I Scream Social: Hashtags — Twitter’s secret decoder ringWritten by Kevin Cesarz | | firstname.lastname@example.org
Twitter’s great as a listening tool to discover great ideas from others, and as a talking tool to share your message efficiently. How do you focus your message? Use Twitter hashtags like a headline. With only 140 characters, a hashtag summarizes your idea.
Hashtags filter your message for curators with a simple pound (#) symbol. Use #hashtags like #webwriting, #nptalk, #startrek, #tcot, #detroit to focus followers on a topic that they might be tracking. Hashtags are great to mark keywords or identify your ideas for likeminded people. Use the hashtag symbol before relevant keywords to categorize those Tweets so that they’ll show more easily in Twitter’s powerful search.
Clicking on a hashtagged word in any message shows you all other Tweets in that category.
Hashtags can occur anywhere in your message, but are better used toward the beginning of a tweet. Some text-shorteners (Twitzer) will cut off hashtags near the end of tweets.
Don’t just use hashtags willy-nilly. That’s like #spam #with #hashtags.
Don’t over-hashtag a single Tweet. Limit yourself to two or three hashtags per Tweet.
Use a broad tag with a narrower tag. #baseball will help you eventually join the conversation on #reds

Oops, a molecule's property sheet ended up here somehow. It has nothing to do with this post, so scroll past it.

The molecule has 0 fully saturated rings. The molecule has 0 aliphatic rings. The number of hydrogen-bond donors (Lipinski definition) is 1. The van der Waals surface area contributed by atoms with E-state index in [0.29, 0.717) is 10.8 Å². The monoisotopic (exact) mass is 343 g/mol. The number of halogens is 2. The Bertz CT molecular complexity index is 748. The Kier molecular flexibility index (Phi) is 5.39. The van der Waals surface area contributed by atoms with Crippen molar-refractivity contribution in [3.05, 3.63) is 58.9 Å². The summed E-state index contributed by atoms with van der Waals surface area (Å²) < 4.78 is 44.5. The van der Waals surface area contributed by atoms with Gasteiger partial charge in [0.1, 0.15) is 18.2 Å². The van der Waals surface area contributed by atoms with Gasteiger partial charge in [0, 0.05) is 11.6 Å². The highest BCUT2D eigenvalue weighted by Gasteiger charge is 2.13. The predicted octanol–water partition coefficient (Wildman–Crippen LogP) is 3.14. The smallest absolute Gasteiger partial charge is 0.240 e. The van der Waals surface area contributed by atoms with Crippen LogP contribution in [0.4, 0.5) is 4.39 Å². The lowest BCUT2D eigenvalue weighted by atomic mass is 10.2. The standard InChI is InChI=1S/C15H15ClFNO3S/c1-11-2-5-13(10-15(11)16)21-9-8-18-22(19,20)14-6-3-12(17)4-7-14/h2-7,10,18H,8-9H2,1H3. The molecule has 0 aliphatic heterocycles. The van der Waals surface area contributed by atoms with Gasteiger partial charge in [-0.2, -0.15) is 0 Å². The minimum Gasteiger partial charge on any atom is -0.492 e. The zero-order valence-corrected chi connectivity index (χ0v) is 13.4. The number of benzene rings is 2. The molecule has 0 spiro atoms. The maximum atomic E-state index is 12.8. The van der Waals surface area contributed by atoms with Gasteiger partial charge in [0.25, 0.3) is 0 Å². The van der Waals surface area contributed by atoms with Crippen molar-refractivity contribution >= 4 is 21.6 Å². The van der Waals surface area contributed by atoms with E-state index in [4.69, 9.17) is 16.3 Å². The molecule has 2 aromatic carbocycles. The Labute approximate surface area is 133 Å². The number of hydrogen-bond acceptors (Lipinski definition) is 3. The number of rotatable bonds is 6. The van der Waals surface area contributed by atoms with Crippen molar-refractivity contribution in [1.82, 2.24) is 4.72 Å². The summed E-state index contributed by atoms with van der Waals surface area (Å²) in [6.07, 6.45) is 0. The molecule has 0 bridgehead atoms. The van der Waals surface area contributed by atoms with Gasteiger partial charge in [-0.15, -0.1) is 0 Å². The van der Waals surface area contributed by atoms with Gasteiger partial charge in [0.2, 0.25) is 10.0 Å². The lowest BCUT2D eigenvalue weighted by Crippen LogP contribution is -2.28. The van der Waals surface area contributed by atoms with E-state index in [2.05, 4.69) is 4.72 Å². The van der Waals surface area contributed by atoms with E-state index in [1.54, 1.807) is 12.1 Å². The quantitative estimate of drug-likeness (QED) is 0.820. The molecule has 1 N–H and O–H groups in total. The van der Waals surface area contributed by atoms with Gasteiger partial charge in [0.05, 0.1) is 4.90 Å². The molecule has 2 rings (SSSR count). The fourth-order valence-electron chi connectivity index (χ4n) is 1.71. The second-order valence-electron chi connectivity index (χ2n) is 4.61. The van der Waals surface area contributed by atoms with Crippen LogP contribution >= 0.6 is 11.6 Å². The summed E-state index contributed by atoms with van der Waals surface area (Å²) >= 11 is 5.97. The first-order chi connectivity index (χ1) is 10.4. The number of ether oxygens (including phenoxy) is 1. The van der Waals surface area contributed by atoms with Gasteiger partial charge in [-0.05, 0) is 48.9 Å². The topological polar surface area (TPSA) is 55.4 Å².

Use only relevant hashtags. Don’t mashtag and litter a Twitter status with an epic array of unnecessary tags. You’re limited to 140 characters. Your followers will ultimately decide if you are the preferred curator of this topic.
Apply hashtags to any search or conversation effort on Twitter. What’s a practical application of a hashtag. Say that you’re a charity trying to get the word out about your nonprofit or fundraising effort.
Use popular Twitter #nonprofit hashtags, create your own branded hashtags (#mycharity), double-up on hashtags (#nonprofits and #nptech), and localize (tell ’em where your located — #toledo).
Replace the word nonprofit in a tweet with #nonprofit.
Build your tribe with #FollowFriday. Highlight other nonprofit organizations and show appreciation to contributors.
Follow #fundraising trends including #nptech
Ready for an event? Set your hashtags (#[event] and [campaign]). Make your group aware of the hashtags and consistently use them. Make sure that you produce a few tweets that explain what your hashtag means. Example: Toledo’s #exclaim http://bit.ly/22XXaa is a yearly music festival — join us #nonprofit.
Don’t forget to localize your event: #exclaim2011 set for #toledo
#volunteer[s] follow the call — call them with the hashtag.
Discover a Twitter chat,
build innovation and creativity with other nonprofit teams. Find groups of people crowdsourcing ideas by attending a Twitter chat (all times Eastern). Just follow the hashtag at the correct time.
#smNPchat — small nonprofits (Host is Pamela Grow; every other Friday, noon-1 p.m.)
#nptalk — nonprofit talk (Host is Nicole Harrison; every Wednesday, 3-4 p.m.)
#ynpchat – young nonprofit professionals (Host: Rosetta Thurman; first Wednesday of each month, 4-5 p.m.)
Twitter is like the diet strategy that calls for eating smaller meals more often. Use Twitter, hashtags and Twitter search to find and share your passion with others. If you find any fantastically fruitful hashtags share them with me at @kcesarz or @threadgroup.
Kevin Cesarz is director of social media and Web project manager at Thread Marketing Group in Maumee (www.threadgroup.com). Read more about social media and content strategy on his blog i scream social (klcesarz.wordpress.com).